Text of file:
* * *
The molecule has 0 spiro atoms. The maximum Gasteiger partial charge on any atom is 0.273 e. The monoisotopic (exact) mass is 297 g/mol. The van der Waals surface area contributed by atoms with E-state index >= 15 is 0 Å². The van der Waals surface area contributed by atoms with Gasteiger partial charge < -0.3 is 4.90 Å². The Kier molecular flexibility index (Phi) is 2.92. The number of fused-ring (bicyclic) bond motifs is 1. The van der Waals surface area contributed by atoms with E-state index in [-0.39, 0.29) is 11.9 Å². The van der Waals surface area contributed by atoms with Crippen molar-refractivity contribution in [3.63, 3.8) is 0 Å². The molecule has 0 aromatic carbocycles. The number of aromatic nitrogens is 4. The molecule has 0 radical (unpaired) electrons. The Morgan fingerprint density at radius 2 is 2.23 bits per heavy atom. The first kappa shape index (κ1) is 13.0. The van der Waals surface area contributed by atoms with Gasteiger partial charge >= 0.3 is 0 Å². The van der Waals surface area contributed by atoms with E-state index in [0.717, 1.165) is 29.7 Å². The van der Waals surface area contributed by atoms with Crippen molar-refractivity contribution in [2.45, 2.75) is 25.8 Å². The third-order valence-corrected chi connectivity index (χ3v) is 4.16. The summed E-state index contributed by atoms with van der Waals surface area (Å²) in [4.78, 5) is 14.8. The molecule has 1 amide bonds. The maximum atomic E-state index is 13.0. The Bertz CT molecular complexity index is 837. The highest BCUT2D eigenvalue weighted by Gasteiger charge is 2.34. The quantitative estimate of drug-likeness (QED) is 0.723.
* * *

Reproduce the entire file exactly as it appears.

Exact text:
The molecule has 0 spiro atoms. The maximum Gasteiger partial charge on any atom is 0.273 e. The monoisotopic (exact) mass is 297 g/mol. The van der Waals surface area contributed by atoms with E-state index >= 15 is 0 Å². The van der Waals surface area contributed by atoms with Gasteiger partial charge < -0.3 is 4.90 Å². The Kier molecular flexibility index (Phi) is 2.92. The number of fused-ring (bicyclic) bond motifs is 1. The van der Waals surface area contributed by atoms with E-state index in [-0.39, 0.29) is 11.9 Å². The van der Waals surface area contributed by atoms with Crippen molar-refractivity contribution in [3.63, 3.8) is 0 Å². The molecule has 0 aromatic carbocycles. The number of aromatic nitrogens is 4. The molecule has 0 radical (unpaired) electrons. The Morgan fingerprint density at radius 2 is 2.23 bits per heavy atom. The first kappa shape index (κ1) is 13.0. The van der Waals surface area contributed by atoms with Gasteiger partial charge >= 0.3 is 0 Å². The van der Waals surface area contributed by atoms with E-state index in [0.717, 1.165) is 29.7 Å². The van der Waals surface area contributed by atoms with Crippen molar-refractivity contribution in [2.45, 2.75) is 25.8 Å². The third-order valence-corrected chi connectivity index (χ3v) is 4.16. The summed E-state index contributed by atoms with van der Waals surface area (Å²) in [4.78, 5) is 14.8. The molecule has 1 amide bonds. The maximum atomic E-state index is 13.0. The Bertz CT molecular complexity index is 837. The highest BCUT2D eigenvalue weighted by Gasteiger charge is 2.34. The quantitative estimate of drug-likeness (QED) is 0.723.